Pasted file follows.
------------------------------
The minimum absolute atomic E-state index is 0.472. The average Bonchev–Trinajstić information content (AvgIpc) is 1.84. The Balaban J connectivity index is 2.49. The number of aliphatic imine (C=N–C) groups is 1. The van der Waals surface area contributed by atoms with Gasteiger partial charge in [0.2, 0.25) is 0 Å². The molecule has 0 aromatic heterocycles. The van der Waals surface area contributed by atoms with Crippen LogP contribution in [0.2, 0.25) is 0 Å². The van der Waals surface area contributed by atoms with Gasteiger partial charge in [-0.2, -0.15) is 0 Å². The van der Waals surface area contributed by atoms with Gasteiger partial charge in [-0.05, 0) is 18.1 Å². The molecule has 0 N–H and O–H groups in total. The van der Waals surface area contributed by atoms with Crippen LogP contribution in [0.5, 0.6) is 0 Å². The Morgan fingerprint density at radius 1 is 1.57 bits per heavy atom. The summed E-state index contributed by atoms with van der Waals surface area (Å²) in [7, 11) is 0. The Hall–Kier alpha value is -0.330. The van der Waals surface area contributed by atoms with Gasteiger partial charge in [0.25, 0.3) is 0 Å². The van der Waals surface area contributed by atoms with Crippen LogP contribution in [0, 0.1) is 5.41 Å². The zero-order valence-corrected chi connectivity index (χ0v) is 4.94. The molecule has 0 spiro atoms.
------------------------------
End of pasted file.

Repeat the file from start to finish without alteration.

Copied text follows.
The minimum absolute atomic E-state index is 0.472. The average Bonchev–Trinajstić information content (AvgIpc) is 1.84. The Balaban J connectivity index is 2.49. The number of aliphatic imine (C=N–C) groups is 1. The van der Waals surface area contributed by atoms with Gasteiger partial charge in [0.2, 0.25) is 0 Å². The molecule has 0 aromatic heterocycles. The van der Waals surface area contributed by atoms with Crippen LogP contribution in [0.2, 0.25) is 0 Å². The van der Waals surface area contributed by atoms with Gasteiger partial charge in [-0.2, -0.15) is 0 Å². The van der Waals surface area contributed by atoms with Gasteiger partial charge in [-0.05, 0) is 18.1 Å². The molecule has 0 N–H and O–H groups in total. The van der Waals surface area contributed by atoms with Crippen LogP contribution in [0.5, 0.6) is 0 Å². The Morgan fingerprint density at radius 1 is 1.57 bits per heavy atom. The summed E-state index contributed by atoms with van der Waals surface area (Å²) in [7, 11) is 0. The Hall–Kier alpha value is -0.330. The van der Waals surface area contributed by atoms with Gasteiger partial charge in [0.25, 0.3) is 0 Å². The van der Waals surface area contributed by atoms with Crippen LogP contribution in [0, 0.1) is 5.41 Å². The zero-order valence-corrected chi connectivity index (χ0v) is 4.94. The molecule has 0 spiro atoms.